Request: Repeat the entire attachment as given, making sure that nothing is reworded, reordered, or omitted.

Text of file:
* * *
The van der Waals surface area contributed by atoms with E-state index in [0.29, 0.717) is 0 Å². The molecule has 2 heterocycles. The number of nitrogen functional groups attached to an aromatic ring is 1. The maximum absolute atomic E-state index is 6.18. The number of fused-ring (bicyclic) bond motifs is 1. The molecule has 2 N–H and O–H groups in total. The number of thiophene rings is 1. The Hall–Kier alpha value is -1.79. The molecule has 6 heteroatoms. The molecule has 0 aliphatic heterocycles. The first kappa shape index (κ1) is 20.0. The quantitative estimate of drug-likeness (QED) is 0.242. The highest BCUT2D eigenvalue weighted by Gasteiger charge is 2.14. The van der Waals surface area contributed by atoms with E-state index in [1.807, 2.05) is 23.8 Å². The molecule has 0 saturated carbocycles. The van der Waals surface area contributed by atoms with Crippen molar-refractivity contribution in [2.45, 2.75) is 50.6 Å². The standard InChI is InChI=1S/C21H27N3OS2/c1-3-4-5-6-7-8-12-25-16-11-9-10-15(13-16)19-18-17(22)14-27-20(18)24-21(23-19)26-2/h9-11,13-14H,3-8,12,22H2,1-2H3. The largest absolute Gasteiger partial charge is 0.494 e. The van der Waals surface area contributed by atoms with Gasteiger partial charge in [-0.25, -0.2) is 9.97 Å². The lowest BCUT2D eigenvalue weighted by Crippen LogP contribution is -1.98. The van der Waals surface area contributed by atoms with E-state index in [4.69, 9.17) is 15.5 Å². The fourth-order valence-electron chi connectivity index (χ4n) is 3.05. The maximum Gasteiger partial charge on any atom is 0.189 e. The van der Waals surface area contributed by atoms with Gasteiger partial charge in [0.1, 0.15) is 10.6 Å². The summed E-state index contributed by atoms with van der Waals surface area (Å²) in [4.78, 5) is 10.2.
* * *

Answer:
The van der Waals surface area contributed by atoms with E-state index in [0.29, 0.717) is 0 Å². The molecule has 2 heterocycles. The number of nitrogen functional groups attached to an aromatic ring is 1. The maximum absolute atomic E-state index is 6.18. The number of fused-ring (bicyclic) bond motifs is 1. The molecule has 2 N–H and O–H groups in total. The number of thiophene rings is 1. The Hall–Kier alpha value is -1.79. The molecule has 6 heteroatoms. The molecule has 0 aliphatic heterocycles. The first kappa shape index (κ1) is 20.0. The quantitative estimate of drug-likeness (QED) is 0.242. The highest BCUT2D eigenvalue weighted by Gasteiger charge is 2.14. The van der Waals surface area contributed by atoms with E-state index in [1.807, 2.05) is 23.8 Å². The molecule has 0 saturated carbocycles. The van der Waals surface area contributed by atoms with Crippen molar-refractivity contribution in [2.45, 2.75) is 50.6 Å². The standard InChI is InChI=1S/C21H27N3OS2/c1-3-4-5-6-7-8-12-25-16-11-9-10-15(13-16)19-18-17(22)14-27-20(18)24-21(23-19)26-2/h9-11,13-14H,3-8,12,22H2,1-2H3. The largest absolute Gasteiger partial charge is 0.494 e. The van der Waals surface area contributed by atoms with Gasteiger partial charge in [-0.25, -0.2) is 9.97 Å². The lowest BCUT2D eigenvalue weighted by Crippen LogP contribution is -1.98. The van der Waals surface area contributed by atoms with E-state index in [4.69, 9.17) is 15.5 Å². The fourth-order valence-electron chi connectivity index (χ4n) is 3.05. The maximum Gasteiger partial charge on any atom is 0.189 e. The van der Waals surface area contributed by atoms with Gasteiger partial charge in [0.1, 0.15) is 10.6 Å². The summed E-state index contributed by atoms with van der Waals surface area (Å²) in [4.78, 5) is 10.2.